Biologically-Based Models to Predict Cancer Risk

  • Gail Charnley
  • Todd W. Thorslund
Part of the Contemporary Issues in Risk Analysis book series (CIRA, volume 3)


Mathematical dose-response models are currently used to extrapolate cancer risk from the high dose levels used in laboratory bioassays to the low, environmental dose levels to which humans are generally exposed. These models are empirical in nature and lack a biological basis. It has long been recognized that the accuracy with which a mathematical model predicts cancer risks at low doses is dependent upon the validity of the underlying biological paradigm on which it is based. A model that is chosen because it provides a “best fit” to tumor data observed at high doses may greatly over- or underestimate risk at low doses. Historically, regulatory agencies have had to use the available models in the absence of more appropriate alternatives; however, this is no longer the case. Our under standing of the mechanisms of carcinogenesis has advanced to a point where use of a biologically-based cancer model is now feasible.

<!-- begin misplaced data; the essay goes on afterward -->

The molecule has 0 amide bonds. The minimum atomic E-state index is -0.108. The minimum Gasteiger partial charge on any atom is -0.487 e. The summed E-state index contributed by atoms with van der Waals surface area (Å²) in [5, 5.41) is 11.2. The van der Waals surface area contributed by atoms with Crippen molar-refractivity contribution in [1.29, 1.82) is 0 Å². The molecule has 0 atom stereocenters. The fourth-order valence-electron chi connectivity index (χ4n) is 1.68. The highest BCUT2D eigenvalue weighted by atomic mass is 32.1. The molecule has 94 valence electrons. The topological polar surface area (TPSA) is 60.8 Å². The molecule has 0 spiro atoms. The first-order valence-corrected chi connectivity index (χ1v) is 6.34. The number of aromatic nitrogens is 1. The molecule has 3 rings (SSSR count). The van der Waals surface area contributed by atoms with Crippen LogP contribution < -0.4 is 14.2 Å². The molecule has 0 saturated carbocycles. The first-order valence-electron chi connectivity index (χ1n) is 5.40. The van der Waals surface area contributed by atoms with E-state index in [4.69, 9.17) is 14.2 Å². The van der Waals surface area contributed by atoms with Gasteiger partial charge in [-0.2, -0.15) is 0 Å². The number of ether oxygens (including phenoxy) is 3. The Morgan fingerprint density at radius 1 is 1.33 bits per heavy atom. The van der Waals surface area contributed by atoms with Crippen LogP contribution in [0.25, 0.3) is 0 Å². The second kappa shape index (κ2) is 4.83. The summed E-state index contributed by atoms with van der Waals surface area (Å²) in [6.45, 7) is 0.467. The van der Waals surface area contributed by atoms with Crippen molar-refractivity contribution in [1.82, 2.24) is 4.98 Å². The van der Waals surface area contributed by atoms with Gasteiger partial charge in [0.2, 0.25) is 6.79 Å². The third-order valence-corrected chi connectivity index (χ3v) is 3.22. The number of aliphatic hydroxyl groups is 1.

Polycyclic Aromatic Hydrocarbon Mitotic Division Susceptible Cell Syrian Golden Hamster National Toxicology Program 


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Copyright information

© Plenum Press, New York 1988

Authors and Affiliations

  • Gail Charnley
    • 1
  • Todd W. Thorslund
    • 1
  1. 1.Clement Associates, Inc.FairfaxUSA

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